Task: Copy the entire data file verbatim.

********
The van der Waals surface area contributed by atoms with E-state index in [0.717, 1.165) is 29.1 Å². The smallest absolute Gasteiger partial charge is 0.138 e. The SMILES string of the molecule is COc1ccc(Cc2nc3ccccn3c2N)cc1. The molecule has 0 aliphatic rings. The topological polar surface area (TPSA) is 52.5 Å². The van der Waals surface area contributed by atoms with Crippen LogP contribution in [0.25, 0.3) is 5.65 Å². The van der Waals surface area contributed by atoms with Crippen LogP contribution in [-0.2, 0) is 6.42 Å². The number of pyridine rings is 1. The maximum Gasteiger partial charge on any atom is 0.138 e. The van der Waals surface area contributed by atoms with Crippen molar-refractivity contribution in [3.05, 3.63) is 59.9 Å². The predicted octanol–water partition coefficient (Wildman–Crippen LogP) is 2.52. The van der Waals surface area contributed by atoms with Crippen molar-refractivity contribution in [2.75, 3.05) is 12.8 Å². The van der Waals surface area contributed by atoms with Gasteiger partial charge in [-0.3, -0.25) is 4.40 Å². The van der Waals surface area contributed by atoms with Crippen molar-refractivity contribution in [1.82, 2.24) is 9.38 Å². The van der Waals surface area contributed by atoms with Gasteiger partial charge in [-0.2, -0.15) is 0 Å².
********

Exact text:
The van der Waals surface area contributed by atoms with E-state index in [0.717, 1.165) is 29.1 Å². The smallest absolute Gasteiger partial charge is 0.138 e. The SMILES string of the molecule is COc1ccc(Cc2nc3ccccn3c2N)cc1. The molecule has 0 aliphatic rings. The topological polar surface area (TPSA) is 52.5 Å². The van der Waals surface area contributed by atoms with Crippen LogP contribution in [0.25, 0.3) is 5.65 Å². The van der Waals surface area contributed by atoms with Crippen LogP contribution in [-0.2, 0) is 6.42 Å². The number of pyridine rings is 1. The maximum Gasteiger partial charge on any atom is 0.138 e. The van der Waals surface area contributed by atoms with Crippen molar-refractivity contribution in [3.05, 3.63) is 59.9 Å². The predicted octanol–water partition coefficient (Wildman–Crippen LogP) is 2.52. The van der Waals surface area contributed by atoms with Crippen molar-refractivity contribution in [2.75, 3.05) is 12.8 Å². The van der Waals surface area contributed by atoms with Gasteiger partial charge in [-0.3, -0.25) is 4.40 Å². The van der Waals surface area contributed by atoms with Crippen molar-refractivity contribution in [1.82, 2.24) is 9.38 Å². The van der Waals surface area contributed by atoms with Gasteiger partial charge in [-0.2, -0.15) is 0 Å².